3.4. Query Execution

A1 workloads are dominated by large read-only queries which access thousands of vertices, and small updates that read and write a handful of vertices. When a query/update operation arrives at the frontend, it is by default routed to a random backend machine in the cluster. There are cases where more complex routing is required and we will discuss it later in the section. When an update operation arrives at a backend machine, that machine becomes the transaction coordinator for the operation. All read and writes are executed on that machine using RDMA to access remote data. Writes are made durable during transaction commit using one-sided RDMA writes. Queries are executed a little differently: the backend machine where the query arrived first, is designated as the coordinator for that query, which drives the execution of the query, but the bulk of the query execution work is distributed across the cluster. We designate the machines where query execution happens at the instigation of the coordinator as workers.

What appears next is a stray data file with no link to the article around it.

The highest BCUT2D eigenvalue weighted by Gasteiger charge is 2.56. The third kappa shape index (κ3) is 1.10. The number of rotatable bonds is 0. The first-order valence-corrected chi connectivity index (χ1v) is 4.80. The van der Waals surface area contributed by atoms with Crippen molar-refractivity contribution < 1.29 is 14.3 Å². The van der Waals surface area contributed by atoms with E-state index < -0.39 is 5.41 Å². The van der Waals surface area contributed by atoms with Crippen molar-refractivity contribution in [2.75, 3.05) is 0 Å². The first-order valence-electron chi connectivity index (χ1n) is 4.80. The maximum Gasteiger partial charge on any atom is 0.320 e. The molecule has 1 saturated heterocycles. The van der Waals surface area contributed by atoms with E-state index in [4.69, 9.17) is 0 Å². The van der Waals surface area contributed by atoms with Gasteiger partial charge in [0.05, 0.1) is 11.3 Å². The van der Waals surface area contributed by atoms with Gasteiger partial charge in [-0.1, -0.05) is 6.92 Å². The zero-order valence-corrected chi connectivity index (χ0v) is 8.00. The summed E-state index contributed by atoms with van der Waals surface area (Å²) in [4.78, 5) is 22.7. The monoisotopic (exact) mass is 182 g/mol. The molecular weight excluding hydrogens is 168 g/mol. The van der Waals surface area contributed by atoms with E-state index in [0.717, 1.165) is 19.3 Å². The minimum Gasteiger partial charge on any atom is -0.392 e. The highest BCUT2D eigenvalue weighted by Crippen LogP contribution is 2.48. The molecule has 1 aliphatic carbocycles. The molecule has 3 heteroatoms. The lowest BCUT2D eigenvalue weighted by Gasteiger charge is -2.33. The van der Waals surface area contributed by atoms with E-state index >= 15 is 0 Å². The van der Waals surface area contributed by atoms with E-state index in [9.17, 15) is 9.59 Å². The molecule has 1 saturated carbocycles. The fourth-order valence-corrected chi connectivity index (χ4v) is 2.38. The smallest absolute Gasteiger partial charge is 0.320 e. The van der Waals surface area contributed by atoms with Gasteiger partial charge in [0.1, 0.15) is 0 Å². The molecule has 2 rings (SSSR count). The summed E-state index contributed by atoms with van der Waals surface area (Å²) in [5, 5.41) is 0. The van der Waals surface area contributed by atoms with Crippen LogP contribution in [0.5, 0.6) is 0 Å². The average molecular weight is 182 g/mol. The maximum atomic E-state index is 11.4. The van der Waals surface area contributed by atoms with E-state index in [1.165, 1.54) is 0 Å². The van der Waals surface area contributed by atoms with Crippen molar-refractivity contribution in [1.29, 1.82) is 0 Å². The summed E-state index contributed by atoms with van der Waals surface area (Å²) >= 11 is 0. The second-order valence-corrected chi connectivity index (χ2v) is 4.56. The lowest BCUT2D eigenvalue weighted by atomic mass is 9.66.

To understand the A1 query language and its execution, let’s take as an example, a knowledge graph of films, actors and directors. If an actor appears in a film, then the film is connected to the actor with an outgoing edge of type film.actor. Similarly the director and the film is connected with an edge of type director.film. The A1 query language known as A1QL is similar to MQL: the Metaweb Query Language (Freebase, ). Let’s consider the two-hop query that asks for all actors that worked with Steven Spielberg. in A1QL, the query is written as shown in Fig.8.

{ "id" : "steven.spielberg",
  "_out_edge" : { "_type" : "film.director",
      "_vertex" : {
          "_out_edge" : { "_type" : "film.actor",
              "_vertex" : {
                  "_select" : ["*"]
Figure 8. A1 query to retrieve all actors that have worked with Steven Spielberg

Every A1 query is a JSON document with each level of nested JSON struct describing a step in the traversal with the starting point at the top level document. In this query, the top level struct specifies the starting vertex as the vertex with primary key steven.spielberg and we use the id field to look up the director from the primary index. The next level specifies that we should traverse an outgoing edge (_out_edge) of type film.director to a film. The next level describes that we should traverse out on an edge of type film.actor to from the film to arrive at the actor vertex. At the last level, the select(*) clause indicates that we should return all values.

Figure 9. Physical A1 query execution. The query is to retrieve all actors that have worked with Steven Spielberg (Fig.8.